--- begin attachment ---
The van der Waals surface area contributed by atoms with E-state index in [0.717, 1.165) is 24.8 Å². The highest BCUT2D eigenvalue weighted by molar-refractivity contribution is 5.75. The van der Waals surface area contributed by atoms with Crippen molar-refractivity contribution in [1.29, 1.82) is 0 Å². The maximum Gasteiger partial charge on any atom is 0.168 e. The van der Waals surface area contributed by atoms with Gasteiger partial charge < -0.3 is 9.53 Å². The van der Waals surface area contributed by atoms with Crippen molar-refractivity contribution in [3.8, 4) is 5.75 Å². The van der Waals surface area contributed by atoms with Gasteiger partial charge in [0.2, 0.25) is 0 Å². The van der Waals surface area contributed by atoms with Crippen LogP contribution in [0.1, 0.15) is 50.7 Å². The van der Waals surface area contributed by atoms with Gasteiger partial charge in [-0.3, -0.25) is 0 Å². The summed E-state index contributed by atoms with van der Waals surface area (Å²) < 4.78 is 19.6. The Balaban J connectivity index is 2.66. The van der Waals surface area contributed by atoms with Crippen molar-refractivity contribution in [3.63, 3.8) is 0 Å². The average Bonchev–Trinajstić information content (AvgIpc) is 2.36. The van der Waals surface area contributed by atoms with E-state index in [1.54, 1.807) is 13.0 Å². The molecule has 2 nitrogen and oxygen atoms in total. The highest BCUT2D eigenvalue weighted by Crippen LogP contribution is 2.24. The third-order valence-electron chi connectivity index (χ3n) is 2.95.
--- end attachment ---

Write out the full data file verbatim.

The van der Waals surface area contributed by atoms with E-state index in [0.717, 1.165) is 24.8 Å². The highest BCUT2D eigenvalue weighted by molar-refractivity contribution is 5.75. The van der Waals surface area contributed by atoms with Crippen molar-refractivity contribution in [1.29, 1.82) is 0 Å². The maximum Gasteiger partial charge on any atom is 0.168 e. The van der Waals surface area contributed by atoms with Gasteiger partial charge < -0.3 is 9.53 Å². The van der Waals surface area contributed by atoms with Crippen molar-refractivity contribution in [3.8, 4) is 5.75 Å². The van der Waals surface area contributed by atoms with Gasteiger partial charge in [0.2, 0.25) is 0 Å². The van der Waals surface area contributed by atoms with Crippen LogP contribution in [0.1, 0.15) is 50.7 Å². The van der Waals surface area contributed by atoms with Gasteiger partial charge in [-0.3, -0.25) is 0 Å². The summed E-state index contributed by atoms with van der Waals surface area (Å²) < 4.78 is 19.6. The Balaban J connectivity index is 2.66. The van der Waals surface area contributed by atoms with Crippen molar-refractivity contribution in [3.63, 3.8) is 0 Å². The average Bonchev–Trinajstić information content (AvgIpc) is 2.36. The van der Waals surface area contributed by atoms with E-state index in [1.54, 1.807) is 13.0 Å². The molecule has 2 nitrogen and oxygen atoms in total. The highest BCUT2D eigenvalue weighted by Crippen LogP contribution is 2.24. The third-order valence-electron chi connectivity index (χ3n) is 2.95.